A book to add to your "must-reads": The One-page Financial Plan by Carl Richards is your guide to making smarter money decisions (without the stress and guilt.)

Carl Richards/BehaviorGap.com

Do you have five minutes?

If so, here’s an exercise for you. All you need is a blank piece of paper and a Sharpie.

  1. At the top of the page, write down your net worth – how much money you have now minus any debt you owe. (Just guess!P
  2. At the bottom of the page, write down what you would do with your life if money were no object.
  3. Next to it, jot down how much money it would take to do this. $600k? $1 million? $5 million? Just throw out a wild guess.
  4. Finally, draw a line between where you are now and where you want to be.

This, my friends, is the beginning of your “One-page Financial Plan”.

That is the title of the new book by one of my favorite personal finance writers, Carl Richards, aka “The Sketch Guy”. If you don’t know him by name, you would probably recognize his famous black-and-white doodles that have appeared weekly in The New York Times since 2010.

The One-page Financial Plan: A Simple Way To Be Smart About Your Money teaches one of the most vital habits for building wealth: How to make financial decisions today while weighing their likely impact on your future.

Do 20-somethings need a financial plan?

In a conversation with Carl last week, I said I thought the term “financial plan” might be intimidating, or out of place, to 20-somethings. After all, in your twenties, you don’t know where you’re going to be working or living next year, who you’re going to be dating, let alone how much money you need to retire.

Carl didn’t miss a beat. “It’s not necessarily about a financial plan”, he said. “It’s about planning for your financial future.”

For a married 40-something couple, planning for the financial future may, in fact, mean thinking about retirement. But for a 21-year old, it might mean weighing the costs and benefits of getting a graduate degree.

  • Will you know exactly how much money you’ll need to borrow? Probably not.
  • Can you be sure that getting a graduate degree will help you get a job or increase your salary? No, you can’t.

But you can take an educated guess. Stuff happens. Things change. But planning your finances based on a guess is better than not planning them at all.

Just do something

With The One-page Financial Plan, Carl hopes to help people let go of the anxiety that surrounds money decisions. For example, he pushes the concept of “no shame, no blame” anytime you have financial discussions with your partner, advisor, or even yourself.

Carl writes about friends – smart people at the top of their careers – who fail to prepare for retirement. The problem, he writes, is that “They’re often paralyzed by the fear of making the wrong decision.”

As a result, much of Carl’s advice boils down to something I’ve hinted at for years: Just do something. Anything. Just take action.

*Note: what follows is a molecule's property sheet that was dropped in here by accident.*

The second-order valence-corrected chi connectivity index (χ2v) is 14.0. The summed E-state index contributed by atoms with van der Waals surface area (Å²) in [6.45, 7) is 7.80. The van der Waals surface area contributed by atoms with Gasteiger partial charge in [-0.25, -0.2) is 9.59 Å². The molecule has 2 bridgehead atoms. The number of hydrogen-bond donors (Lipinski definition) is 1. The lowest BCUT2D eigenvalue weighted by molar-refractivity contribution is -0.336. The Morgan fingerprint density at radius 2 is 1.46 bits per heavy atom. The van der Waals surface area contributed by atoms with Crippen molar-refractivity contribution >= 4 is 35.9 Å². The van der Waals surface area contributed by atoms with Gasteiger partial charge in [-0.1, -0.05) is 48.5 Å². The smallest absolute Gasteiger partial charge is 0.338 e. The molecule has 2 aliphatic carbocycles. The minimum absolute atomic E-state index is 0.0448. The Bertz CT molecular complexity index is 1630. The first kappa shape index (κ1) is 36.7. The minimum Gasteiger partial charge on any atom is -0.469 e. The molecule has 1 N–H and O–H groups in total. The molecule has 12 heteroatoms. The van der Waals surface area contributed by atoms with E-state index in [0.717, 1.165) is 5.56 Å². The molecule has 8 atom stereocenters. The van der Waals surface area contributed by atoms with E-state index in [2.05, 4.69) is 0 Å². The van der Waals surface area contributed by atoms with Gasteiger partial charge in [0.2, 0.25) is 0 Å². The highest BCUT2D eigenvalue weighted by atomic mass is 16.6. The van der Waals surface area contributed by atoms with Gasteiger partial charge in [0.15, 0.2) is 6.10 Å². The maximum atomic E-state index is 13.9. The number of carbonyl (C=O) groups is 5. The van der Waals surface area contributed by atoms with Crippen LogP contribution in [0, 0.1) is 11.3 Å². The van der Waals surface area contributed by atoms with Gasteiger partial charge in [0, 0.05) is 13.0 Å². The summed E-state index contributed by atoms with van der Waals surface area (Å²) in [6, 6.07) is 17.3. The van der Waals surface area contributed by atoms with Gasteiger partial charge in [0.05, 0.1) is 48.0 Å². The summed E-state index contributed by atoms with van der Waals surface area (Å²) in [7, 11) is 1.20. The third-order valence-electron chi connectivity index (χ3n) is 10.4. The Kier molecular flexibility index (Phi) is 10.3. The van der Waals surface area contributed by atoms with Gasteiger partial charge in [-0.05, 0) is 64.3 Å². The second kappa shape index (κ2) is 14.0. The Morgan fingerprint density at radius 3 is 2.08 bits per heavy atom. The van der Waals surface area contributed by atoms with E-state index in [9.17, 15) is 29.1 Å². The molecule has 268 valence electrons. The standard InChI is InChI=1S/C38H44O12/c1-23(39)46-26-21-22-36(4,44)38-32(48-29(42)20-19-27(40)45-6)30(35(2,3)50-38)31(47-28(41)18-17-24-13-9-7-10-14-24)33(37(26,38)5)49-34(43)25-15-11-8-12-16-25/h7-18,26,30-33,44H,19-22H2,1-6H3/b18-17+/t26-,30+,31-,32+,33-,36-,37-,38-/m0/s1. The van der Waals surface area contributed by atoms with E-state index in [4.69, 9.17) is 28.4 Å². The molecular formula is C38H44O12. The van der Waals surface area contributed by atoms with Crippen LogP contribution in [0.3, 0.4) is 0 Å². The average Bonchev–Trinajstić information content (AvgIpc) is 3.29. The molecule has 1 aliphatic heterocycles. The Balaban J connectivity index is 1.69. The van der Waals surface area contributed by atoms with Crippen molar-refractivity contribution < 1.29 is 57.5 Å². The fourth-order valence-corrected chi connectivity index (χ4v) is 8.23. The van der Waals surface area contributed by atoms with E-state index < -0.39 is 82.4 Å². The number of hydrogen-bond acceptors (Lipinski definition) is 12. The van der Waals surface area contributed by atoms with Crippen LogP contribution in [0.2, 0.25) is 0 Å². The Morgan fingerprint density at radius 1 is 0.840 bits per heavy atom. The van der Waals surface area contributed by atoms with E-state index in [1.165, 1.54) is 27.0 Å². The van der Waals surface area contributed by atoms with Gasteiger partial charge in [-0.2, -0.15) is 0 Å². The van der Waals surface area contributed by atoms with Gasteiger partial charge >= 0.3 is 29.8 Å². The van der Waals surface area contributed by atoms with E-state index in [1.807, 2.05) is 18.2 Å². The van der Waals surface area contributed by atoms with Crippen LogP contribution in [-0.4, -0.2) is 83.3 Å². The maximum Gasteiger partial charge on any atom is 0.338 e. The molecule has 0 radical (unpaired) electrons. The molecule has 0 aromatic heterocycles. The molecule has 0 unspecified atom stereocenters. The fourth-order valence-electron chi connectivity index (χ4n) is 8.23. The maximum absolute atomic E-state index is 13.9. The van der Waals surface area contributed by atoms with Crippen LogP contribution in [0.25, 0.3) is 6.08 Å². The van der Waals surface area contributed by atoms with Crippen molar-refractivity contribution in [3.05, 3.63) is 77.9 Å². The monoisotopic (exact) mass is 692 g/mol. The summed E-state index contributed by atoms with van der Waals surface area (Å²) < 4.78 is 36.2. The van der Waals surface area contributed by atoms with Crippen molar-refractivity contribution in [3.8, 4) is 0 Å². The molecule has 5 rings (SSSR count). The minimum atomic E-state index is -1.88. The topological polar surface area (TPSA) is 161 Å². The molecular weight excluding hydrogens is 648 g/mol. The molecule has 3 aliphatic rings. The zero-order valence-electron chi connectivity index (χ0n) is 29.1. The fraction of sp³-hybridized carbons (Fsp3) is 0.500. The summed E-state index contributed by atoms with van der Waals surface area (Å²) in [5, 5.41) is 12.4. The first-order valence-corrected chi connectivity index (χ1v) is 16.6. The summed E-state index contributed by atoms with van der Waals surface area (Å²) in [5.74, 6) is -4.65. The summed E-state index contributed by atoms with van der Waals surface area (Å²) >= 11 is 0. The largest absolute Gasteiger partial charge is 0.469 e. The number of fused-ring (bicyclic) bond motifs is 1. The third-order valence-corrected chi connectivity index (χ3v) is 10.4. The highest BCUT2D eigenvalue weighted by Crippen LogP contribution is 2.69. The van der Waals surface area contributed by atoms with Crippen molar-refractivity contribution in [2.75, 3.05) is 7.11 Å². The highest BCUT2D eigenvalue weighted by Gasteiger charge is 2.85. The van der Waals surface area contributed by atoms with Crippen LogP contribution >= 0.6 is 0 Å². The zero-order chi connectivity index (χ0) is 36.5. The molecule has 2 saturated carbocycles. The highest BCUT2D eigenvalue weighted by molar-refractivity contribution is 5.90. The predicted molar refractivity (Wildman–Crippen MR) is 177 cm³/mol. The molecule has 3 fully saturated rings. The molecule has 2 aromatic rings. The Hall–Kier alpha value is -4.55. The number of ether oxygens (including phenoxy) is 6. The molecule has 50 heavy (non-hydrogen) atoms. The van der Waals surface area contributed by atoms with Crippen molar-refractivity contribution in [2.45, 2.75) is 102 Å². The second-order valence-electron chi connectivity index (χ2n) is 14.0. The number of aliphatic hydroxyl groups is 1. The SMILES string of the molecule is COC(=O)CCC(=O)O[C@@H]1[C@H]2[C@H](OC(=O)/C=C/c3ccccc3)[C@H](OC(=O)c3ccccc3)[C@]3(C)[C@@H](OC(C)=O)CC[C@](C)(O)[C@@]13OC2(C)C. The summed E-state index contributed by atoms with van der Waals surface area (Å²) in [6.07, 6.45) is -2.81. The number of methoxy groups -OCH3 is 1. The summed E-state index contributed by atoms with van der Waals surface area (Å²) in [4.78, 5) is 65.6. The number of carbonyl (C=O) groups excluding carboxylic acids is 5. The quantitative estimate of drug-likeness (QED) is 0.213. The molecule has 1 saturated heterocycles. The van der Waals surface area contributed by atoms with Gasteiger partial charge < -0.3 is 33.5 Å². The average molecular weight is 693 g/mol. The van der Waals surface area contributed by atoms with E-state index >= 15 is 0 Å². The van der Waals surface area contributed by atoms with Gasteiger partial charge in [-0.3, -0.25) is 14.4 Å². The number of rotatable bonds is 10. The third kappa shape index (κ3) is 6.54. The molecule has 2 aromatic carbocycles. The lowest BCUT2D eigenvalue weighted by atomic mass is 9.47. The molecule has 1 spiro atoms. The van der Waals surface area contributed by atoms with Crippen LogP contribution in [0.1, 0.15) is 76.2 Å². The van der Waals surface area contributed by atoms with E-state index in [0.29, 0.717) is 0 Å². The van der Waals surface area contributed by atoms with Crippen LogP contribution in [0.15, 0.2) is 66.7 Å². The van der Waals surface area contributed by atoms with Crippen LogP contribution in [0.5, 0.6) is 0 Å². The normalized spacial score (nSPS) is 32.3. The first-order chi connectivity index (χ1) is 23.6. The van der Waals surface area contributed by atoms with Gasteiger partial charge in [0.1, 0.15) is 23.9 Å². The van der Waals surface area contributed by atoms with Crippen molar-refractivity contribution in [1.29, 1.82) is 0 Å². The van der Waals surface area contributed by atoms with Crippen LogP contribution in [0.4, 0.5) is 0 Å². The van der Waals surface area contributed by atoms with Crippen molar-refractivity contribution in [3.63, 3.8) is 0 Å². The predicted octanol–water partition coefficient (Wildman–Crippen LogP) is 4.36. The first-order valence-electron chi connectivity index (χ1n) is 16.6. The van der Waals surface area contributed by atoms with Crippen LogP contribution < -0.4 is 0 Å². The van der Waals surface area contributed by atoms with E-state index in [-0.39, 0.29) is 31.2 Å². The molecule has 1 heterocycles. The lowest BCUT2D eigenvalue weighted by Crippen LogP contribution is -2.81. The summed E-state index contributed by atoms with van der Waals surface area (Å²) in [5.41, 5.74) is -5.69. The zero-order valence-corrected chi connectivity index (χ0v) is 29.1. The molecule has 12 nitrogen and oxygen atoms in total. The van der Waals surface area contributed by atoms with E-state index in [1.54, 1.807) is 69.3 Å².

If you can’t decide whether to pay down debt or invest, just pay down the debt, Carl says, adding: “…every client I know who’s gotten debt-free or stayed debt-free has felt good about it.”

If you can’t decide where to invest, just stick all of your money into the Vanguard S&P 500 Index Fund and leave it there. You’ll wake up 20 years from now, look at the balance and go “Wow, that was a good decision.”

If you’re afraid of the risk of investing, don’t sweat it. Just save, putting your money into savings accounts and CDs. Even with inflationary risk, you’ll do far better than the millions of Americans who save nothing at all.

If you don’t know how much to save, Carl has another delightfully simple response: “Save as much as you reasonably can.”

Move toward your destination, one “best guess” at a time

Which brings us back to your one-page plan. If you did the exercise at the beginning of this post, you’re looking at the money you have today and the an approximation of the money you need to do whatever it is you want to do with your life.

Everything else is in between.

At some point, you’ll need to be more precise about how to maximize your chances of saving enough to achieve your personal goal. For now, you can use that line on your plan to influence your financial decisions in broad strokes.

For one, you should be able to tell if your ambitions are realistic. If you want to own a yacht and be sailing the world by age 50 but you’re not saving nor working in a six-figure career, something needs to change: Either your goal or your savings. But no worries: No shame, no blame. You just need to adjust your plan.

I am adding The One-page Financial Plan to a very short list of money books I am happy to recommend to anyone. If you’re facing big financial decisions like whether to buy a home, go back to school, or pay off your student loans early, Richard’s simple, friendly method of planning for your financial future will absolutely help.

The takeaway: Plant a tree

Whether you buy the book or not, I will pass on some free advice from Carl. I asked him: If you had to offer young professionals a single piece of financial advice, what would it be?

His reply:

“The next time you’re sitting under a large oak tree, enjoying the shade, just remember…a long time ago, someone thought to plant that tree.”

You don’t have to choose a life of poverty today so you can save every penny so you can retire at 35 (unless that’s your goal). You can still buy your lattes. But you should plant some seeds so there will be trees when you get older. You just need to do something.

You can view The One-page Financial Plan on Amazon here.

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About the author

David Weliver
Total Articles: 304
David Weliver is the founder of Money Under 30. He's a cited authority on personal finance and the unique money issues he faced during his first two decades as an adult. He lives in Maine with his wife and two children.